Alter, S. (2004). Desperately seeking systems thinking in the information systems discipline. ICIS 2004 Proceedings, 61.
Petkov, D. and O. Petkova (2006) “The Work System Model as a Tool for Understanding the Problem in an Introductory IS Project,” Proceedings of the 23rd Information Systems Education Conference (ISECON 2006), Dallas, TX, November.
Alter, S. and Wright, R. (2010). Validating Work System Principles for Use in Systems Analysis and Design, Proceedings of ICIS 2010, the 31st International Conference on Information Systems.
Truex, D., Alter, S., and Long, C. (2010). Systems analysis for everyone else: Empowering business professionals through a systems analysis method that fits their needs. European Conference on Information Systems, ECIS 2010.
Truex, D., Lakew, N., Alter, S., and Sarkar, S. (2011). Extending a systems analysis method for business professionals. In European Design Science Symposium (pp. 15-26). Springer Berlin Heidelberg.
Ferrario, R., N. Guarino, C. Janiesch, T. Kiemes, D. Oberle, F. Probst (2011). Towards an ontological foundation of services science: The general service model, in: A. Bernstein, G. Schwabe (Eds.), 10th International Conference on Wirtschaftsinformatik, 16–18 February 2011, Zurich, Switzerland, vol. 2, 2011, pp. 675–684.
Tan, X., Alter, S, and Siau, K. (2011). “Using service responsibility tables to supplement UML in analyzing e-service systems,” Decision Support Systems, 51, 350-360.
Truex, D., Lakew, N., Alter, S., and Sarkar, S. (2011). Extending a systems analysis method for business professionals. In European Design Science Symposium (pp. 15-26). Springer Berlin Heidelberg
Alter, S. (2014). “Theory of Workarounds,” Communications of the Association for Information Systems, 34(55), 1041-1066.
Bock, A., Kaczmarek, M., Overbeek, S. and Heß, M., (2014), November. “A Comparative Analysis of Selected Enterprise Modeling Approaches” PoEM 2014, Practice of Enterprise Modeling, (pp. 148-163).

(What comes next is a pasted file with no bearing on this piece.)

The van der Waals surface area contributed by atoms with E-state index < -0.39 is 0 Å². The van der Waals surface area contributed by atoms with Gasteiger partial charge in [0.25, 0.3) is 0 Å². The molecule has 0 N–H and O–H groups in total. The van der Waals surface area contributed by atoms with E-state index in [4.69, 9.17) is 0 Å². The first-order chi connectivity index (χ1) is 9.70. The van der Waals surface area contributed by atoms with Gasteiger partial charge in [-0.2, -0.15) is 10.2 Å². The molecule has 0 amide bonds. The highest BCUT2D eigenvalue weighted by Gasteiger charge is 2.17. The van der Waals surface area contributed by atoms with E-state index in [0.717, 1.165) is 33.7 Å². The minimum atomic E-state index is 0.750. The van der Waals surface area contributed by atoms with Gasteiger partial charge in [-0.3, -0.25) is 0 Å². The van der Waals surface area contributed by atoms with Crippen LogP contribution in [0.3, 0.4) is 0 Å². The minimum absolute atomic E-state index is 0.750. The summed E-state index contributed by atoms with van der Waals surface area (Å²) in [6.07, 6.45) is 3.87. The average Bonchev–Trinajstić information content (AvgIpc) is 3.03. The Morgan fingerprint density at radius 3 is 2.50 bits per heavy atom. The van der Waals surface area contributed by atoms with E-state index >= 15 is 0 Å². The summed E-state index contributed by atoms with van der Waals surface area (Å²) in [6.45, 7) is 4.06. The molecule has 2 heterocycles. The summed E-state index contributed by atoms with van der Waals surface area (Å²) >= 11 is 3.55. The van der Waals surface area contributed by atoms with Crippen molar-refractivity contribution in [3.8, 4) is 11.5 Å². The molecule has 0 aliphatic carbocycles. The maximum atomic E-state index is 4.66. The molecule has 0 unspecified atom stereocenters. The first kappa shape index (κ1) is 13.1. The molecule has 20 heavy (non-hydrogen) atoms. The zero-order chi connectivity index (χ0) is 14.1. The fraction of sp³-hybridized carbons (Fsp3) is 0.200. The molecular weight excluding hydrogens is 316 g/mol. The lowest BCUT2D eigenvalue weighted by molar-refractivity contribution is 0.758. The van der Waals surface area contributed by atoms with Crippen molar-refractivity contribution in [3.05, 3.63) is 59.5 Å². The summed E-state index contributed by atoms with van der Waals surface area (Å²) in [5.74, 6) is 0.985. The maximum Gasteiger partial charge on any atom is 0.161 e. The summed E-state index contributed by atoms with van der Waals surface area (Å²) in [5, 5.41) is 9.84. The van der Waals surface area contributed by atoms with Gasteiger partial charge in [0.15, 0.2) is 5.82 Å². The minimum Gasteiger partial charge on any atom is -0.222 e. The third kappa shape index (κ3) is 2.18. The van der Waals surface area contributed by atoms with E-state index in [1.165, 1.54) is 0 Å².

Niederman, F. and March, S. (2014). “Moving the Work System Theory Forward,” Journal of the Association for Information Systems. 15(6), 346-360
Alter, S. (2015), “Work System Theory as a Platform: Response to a Research Perspective Article by Niederman and March, Journal of the Association for Information Systems, 16(6), 485-515.
Laumer, S., Wirth, J., Maier, C. and Weitzel, T., (2015). A work system theory perspective on user satisfaction: Using multiple case studies to propose a work system success model. DIGIT 2015 Proceedings. 6.
Röder, N., Wiesche, M., Schermann, M., & Krcmar, H. (2015). Workaround Aware Business Process Modeling. In Wirtschaftsinformatik (pp. 482-496).
Alter, S. (2016). “Principles for ‘Purposefully Constructed Activity Systems’ -- A Step toward a Body of Knowledge for Information Systems,” International Conference on Information Systems.
Alter, S., and Bolloju, N. (2016). “A Work System Front End for Object-Oriented Analysis and Design.” International Journal of Information Technologies and Systems Approach (IJITSA), 9(1), 1-18
Koehler, T., and Alter, S. (2016). “Using Enterprise Architecture to Attain Full Benefits from Corporate Big Data while Refurbishing Legacy Work Systems.” Conference on Business Informatics (Industrial Track) (pp. 1-11).
Alter S. (2017) “Answering Key Questions for Service Science,” European Conference on Information Systems, ECIS 2010.
Alter, S. and Recker, J. C. (2017). Using a work system perspective to expand BPM research use cases. Journal of Information Technology Theory and Application, 18(1), 47-71.
Bolloju, N., Alter, S., Gupta, A., Gupta, S., and Jain, S. (2017). Improving Scrum User Stories and Product Backlog Using Work System Snapshots, AMCIS 2017, Americas Conference on Information Systems, Boston, MA. August.
Wong, H. M. L. (2017). “Demystifying and Solving the Knowledge Sharing Problems in a Regional Operations Division of a Global Courier and Delivery Services Firm: An Action Research Approach.”, PhD. Dissertation, City University of Hong Kong.
Mrass, V.; Peters, C. & Leimeister, J. M. (2018): Managing Complex Work Systems via Crowdworking Platforms: The Case of Hamburger Hochbahn and Phantominds. In: Hawaii International Conference on System Sciences (HICSS). Waikoloa, HI, USA.
Links from this theory to other theories
Work system theory is related to General systems theory, but focuses specifically on systems within or across organizations.
Work system theory has some resemblance to Soft systems theory, but tries to be more prescriptive about what to consider.
http://en.wikipedia.org/wiki/Work_system , A somewhat outdated Wikipedia article about work systems.
www.stevenalter.com presents basic ideas related to work systems and service systems.